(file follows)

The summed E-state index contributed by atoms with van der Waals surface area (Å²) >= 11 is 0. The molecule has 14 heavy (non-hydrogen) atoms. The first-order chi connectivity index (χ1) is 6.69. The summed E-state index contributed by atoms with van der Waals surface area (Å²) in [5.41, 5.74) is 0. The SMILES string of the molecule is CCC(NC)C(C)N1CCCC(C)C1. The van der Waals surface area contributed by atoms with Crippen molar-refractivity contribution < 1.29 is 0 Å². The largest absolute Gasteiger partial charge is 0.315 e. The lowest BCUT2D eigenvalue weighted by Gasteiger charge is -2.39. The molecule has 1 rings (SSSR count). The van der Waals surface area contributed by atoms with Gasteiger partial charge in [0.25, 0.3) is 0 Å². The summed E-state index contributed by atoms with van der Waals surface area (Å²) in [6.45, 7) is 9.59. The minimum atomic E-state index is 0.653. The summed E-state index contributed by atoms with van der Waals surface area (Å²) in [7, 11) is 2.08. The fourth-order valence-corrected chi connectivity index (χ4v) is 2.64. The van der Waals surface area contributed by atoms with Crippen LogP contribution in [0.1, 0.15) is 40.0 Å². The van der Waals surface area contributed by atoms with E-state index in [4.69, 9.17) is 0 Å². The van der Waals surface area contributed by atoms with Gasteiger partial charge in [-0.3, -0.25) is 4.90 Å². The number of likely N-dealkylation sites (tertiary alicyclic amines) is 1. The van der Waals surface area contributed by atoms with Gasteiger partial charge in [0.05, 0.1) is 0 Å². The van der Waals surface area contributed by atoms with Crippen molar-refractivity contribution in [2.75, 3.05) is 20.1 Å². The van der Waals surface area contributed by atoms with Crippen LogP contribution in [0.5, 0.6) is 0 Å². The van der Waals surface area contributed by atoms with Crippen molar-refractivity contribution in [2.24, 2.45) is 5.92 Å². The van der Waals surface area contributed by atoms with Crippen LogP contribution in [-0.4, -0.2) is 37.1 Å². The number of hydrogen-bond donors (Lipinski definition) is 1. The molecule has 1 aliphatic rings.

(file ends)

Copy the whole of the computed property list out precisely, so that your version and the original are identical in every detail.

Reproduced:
The summed E-state index contributed by atoms with van der Waals surface area (Å²) >= 11 is 0. The molecule has 14 heavy (non-hydrogen) atoms. The first-order chi connectivity index (χ1) is 6.69. The summed E-state index contributed by atoms with van der Waals surface area (Å²) in [5.41, 5.74) is 0. The SMILES string of the molecule is CCC(NC)C(C)N1CCCC(C)C1. The van der Waals surface area contributed by atoms with Crippen molar-refractivity contribution < 1.29 is 0 Å². The largest absolute Gasteiger partial charge is 0.315 e. The lowest BCUT2D eigenvalue weighted by Gasteiger charge is -2.39. The molecule has 1 rings (SSSR count). The van der Waals surface area contributed by atoms with Gasteiger partial charge in [0.25, 0.3) is 0 Å². The summed E-state index contributed by atoms with van der Waals surface area (Å²) in [6.45, 7) is 9.59. The minimum atomic E-state index is 0.653. The summed E-state index contributed by atoms with van der Waals surface area (Å²) in [7, 11) is 2.08. The fourth-order valence-corrected chi connectivity index (χ4v) is 2.64. The van der Waals surface area contributed by atoms with Crippen LogP contribution in [0.1, 0.15) is 40.0 Å². The van der Waals surface area contributed by atoms with E-state index in [4.69, 9.17) is 0 Å². The van der Waals surface area contributed by atoms with Gasteiger partial charge in [-0.3, -0.25) is 4.90 Å². The number of likely N-dealkylation sites (tertiary alicyclic amines) is 1. The van der Waals surface area contributed by atoms with Gasteiger partial charge in [0.05, 0.1) is 0 Å². The van der Waals surface area contributed by atoms with Crippen molar-refractivity contribution in [2.75, 3.05) is 20.1 Å². The van der Waals surface area contributed by atoms with Crippen LogP contribution in [0.5, 0.6) is 0 Å². The van der Waals surface area contributed by atoms with Crippen molar-refractivity contribution in [2.24, 2.45) is 5.92 Å². The van der Waals surface area contributed by atoms with Crippen LogP contribution in [-0.4, -0.2) is 37.1 Å². The number of hydrogen-bond donors (Lipinski definition) is 1. The molecule has 1 aliphatic rings.